Disabled children’s charities are concerned the government’s public services reform white paper might increase pressure to push personal budgets onto families.
Proposals in the currently delayed white paper have been flagged up in national newspapers over the weekend and in a column from prime minister David Cameron in The Telegraph today.
Mr Cameron said: “Though I was always so grateful for the tremendous care my eldest son received, I never understood why local authorities had more control over the budget for his care than Samantha and I did. This [the white paper] is a transformation: instead of having to justify why it makes sense to introduce competition in some public services – as we are now doing with schools and in the NHS – the state will have to justify why it should ever operate a monopoly.”
“We would support the policy of having personal budgets, but would emphasise that the system must not in any way undermine the local authorities’ legal obligations to disabled children,” said David Congdon, head of campaigns and policy at Mencap.
“The danger is that some councils interpret personal budgets as a way to save money and if you take that approach as a local authority, you’re not going to fulfil your obligations – parents who are given an inadequate amount of money to support their child’s needs are only going to be able to buy inadequate services.”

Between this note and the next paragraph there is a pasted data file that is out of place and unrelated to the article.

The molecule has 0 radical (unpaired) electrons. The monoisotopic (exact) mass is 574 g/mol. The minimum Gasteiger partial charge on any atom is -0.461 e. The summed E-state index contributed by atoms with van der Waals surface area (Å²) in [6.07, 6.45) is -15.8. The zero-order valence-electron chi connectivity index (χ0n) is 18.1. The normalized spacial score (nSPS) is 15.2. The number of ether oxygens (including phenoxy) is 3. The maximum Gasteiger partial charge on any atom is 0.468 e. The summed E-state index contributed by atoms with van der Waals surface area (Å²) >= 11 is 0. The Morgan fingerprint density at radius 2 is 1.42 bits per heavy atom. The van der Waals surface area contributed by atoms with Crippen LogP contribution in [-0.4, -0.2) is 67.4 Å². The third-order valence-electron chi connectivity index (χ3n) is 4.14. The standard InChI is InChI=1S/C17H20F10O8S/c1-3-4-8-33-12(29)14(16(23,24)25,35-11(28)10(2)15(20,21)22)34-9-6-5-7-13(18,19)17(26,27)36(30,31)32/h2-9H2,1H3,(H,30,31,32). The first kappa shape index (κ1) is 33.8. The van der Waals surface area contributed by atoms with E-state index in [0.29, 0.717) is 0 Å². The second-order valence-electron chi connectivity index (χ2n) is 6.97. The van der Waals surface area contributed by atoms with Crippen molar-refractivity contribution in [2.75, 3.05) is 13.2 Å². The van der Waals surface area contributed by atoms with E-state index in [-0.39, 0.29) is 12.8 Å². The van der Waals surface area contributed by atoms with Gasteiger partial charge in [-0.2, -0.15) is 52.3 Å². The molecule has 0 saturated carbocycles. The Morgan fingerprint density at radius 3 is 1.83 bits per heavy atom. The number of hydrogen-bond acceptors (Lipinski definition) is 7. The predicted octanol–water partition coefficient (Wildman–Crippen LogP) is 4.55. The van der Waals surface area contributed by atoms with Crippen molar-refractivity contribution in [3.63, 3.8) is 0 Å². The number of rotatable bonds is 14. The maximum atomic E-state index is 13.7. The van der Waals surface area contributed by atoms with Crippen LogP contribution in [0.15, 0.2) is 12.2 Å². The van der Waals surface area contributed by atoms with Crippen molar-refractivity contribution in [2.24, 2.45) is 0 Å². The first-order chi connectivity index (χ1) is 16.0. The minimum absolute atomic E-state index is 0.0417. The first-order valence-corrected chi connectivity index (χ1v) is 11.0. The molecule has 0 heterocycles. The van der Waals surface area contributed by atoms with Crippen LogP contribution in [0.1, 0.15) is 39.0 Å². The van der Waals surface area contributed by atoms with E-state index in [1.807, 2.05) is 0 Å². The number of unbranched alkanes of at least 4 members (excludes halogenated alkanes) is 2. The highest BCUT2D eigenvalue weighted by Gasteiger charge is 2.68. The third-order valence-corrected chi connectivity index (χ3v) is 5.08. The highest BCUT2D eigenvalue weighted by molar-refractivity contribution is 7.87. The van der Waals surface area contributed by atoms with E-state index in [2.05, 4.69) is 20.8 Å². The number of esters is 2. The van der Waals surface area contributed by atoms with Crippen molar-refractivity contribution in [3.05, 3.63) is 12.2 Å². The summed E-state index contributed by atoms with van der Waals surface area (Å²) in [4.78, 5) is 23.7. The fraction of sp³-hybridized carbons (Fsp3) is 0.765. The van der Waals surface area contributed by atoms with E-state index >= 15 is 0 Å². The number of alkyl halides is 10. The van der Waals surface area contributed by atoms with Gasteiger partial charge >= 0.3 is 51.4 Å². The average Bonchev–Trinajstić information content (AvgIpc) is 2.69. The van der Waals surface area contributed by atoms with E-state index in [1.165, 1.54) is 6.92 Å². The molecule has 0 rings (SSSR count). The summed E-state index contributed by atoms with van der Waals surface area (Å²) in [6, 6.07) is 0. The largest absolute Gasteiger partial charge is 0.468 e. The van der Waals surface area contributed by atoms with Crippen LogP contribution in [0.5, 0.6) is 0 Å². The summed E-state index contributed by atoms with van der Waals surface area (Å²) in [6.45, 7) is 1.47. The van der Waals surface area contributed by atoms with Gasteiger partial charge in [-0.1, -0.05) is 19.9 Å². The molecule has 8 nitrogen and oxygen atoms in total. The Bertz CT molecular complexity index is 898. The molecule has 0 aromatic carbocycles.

Congdon said the white paper and the SEN and Disabilities Green Paper, published by children’s minister Sarah Teather in March this year, signalled the government’s intention to make personal budgets the way forward for children with disabilities.
He emphasised, however, that “a lot of detail needs to be worked out before we know how to implement this properly”, saying Mencap wanted to see proper pilots carried out and assessed before the approach was applied to children’s services.
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